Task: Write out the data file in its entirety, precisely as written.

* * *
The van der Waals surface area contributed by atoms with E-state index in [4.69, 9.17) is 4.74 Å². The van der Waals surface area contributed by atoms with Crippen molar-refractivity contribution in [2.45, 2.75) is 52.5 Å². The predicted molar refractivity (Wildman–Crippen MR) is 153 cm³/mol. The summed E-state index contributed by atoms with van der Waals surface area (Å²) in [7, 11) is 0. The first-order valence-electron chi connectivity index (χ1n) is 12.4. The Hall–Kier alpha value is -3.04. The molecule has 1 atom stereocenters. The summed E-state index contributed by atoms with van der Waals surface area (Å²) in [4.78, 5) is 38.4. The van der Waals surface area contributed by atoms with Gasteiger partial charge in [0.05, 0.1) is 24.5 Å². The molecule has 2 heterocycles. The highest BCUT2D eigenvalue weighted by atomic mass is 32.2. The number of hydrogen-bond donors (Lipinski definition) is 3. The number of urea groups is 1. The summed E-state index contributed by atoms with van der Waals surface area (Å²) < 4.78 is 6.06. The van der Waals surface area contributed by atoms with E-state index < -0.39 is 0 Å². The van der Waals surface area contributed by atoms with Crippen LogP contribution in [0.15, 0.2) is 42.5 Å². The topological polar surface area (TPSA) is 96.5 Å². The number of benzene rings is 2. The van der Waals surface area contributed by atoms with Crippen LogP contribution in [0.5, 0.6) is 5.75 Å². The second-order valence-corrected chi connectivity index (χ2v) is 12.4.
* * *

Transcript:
The van der Waals surface area contributed by atoms with E-state index in [4.69, 9.17) is 4.74 Å². The van der Waals surface area contributed by atoms with Crippen molar-refractivity contribution in [2.45, 2.75) is 52.5 Å². The predicted molar refractivity (Wildman–Crippen MR) is 153 cm³/mol. The summed E-state index contributed by atoms with van der Waals surface area (Å²) in [7, 11) is 0. The first-order valence-electron chi connectivity index (χ1n) is 12.4. The Hall–Kier alpha value is -3.04. The molecule has 1 atom stereocenters. The summed E-state index contributed by atoms with van der Waals surface area (Å²) in [4.78, 5) is 38.4. The van der Waals surface area contributed by atoms with Gasteiger partial charge in [0.05, 0.1) is 24.5 Å². The molecule has 2 heterocycles. The highest BCUT2D eigenvalue weighted by atomic mass is 32.2. The number of hydrogen-bond donors (Lipinski definition) is 3. The number of urea groups is 1. The summed E-state index contributed by atoms with van der Waals surface area (Å²) < 4.78 is 6.06. The van der Waals surface area contributed by atoms with E-state index < -0.39 is 0 Å². The van der Waals surface area contributed by atoms with Crippen LogP contribution in [0.15, 0.2) is 42.5 Å². The topological polar surface area (TPSA) is 96.5 Å². The number of benzene rings is 2. The van der Waals surface area contributed by atoms with Crippen LogP contribution in [0.5, 0.6) is 5.75 Å². The second-order valence-corrected chi connectivity index (χ2v) is 12.4.